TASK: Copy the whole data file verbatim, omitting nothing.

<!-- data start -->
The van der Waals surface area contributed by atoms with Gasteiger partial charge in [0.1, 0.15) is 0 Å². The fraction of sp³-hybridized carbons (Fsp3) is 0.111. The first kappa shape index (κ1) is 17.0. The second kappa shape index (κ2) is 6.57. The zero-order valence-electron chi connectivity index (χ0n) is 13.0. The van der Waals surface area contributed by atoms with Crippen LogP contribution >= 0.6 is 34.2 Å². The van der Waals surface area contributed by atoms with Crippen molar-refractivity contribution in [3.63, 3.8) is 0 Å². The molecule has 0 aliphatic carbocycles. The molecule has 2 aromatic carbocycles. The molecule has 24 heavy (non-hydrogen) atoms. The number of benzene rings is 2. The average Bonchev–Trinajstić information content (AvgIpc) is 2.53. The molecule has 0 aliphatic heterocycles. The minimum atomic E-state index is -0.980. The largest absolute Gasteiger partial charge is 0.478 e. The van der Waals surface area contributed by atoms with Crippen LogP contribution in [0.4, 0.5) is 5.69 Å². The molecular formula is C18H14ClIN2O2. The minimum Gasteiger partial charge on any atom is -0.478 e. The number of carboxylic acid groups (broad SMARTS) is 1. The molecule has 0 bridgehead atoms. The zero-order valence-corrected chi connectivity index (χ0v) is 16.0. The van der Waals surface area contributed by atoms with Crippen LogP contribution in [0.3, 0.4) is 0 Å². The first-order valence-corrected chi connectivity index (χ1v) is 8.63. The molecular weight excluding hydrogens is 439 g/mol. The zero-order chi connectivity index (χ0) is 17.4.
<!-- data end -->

The van der Waals surface area contributed by atoms with Gasteiger partial charge in [0.1, 0.15) is 0 Å². The fraction of sp³-hybridized carbons (Fsp3) is 0.111. The first kappa shape index (κ1) is 17.0. The second kappa shape index (κ2) is 6.57. The zero-order valence-electron chi connectivity index (χ0n) is 13.0. The van der Waals surface area contributed by atoms with Crippen LogP contribution >= 0.6 is 34.2 Å². The van der Waals surface area contributed by atoms with Crippen molar-refractivity contribution in [3.63, 3.8) is 0 Å². The molecule has 0 aliphatic carbocycles. The molecule has 2 aromatic carbocycles. The molecule has 24 heavy (non-hydrogen) atoms. The number of benzene rings is 2. The average Bonchev–Trinajstić information content (AvgIpc) is 2.53. The molecule has 0 aliphatic heterocycles. The minimum atomic E-state index is -0.980. The largest absolute Gasteiger partial charge is 0.478 e. The van der Waals surface area contributed by atoms with Crippen LogP contribution in [0.4, 0.5) is 5.69 Å². The molecular formula is C18H14ClIN2O2. The minimum Gasteiger partial charge on any atom is -0.478 e. The number of carboxylic acid groups (broad SMARTS) is 1. The molecule has 0 bridgehead atoms. The zero-order valence-corrected chi connectivity index (χ0v) is 16.0. The van der Waals surface area contributed by atoms with Crippen LogP contribution in [0.3, 0.4) is 0 Å². The first-order valence-corrected chi connectivity index (χ1v) is 8.63. The molecular weight excluding hydrogens is 439 g/mol. The zero-order chi connectivity index (χ0) is 17.4.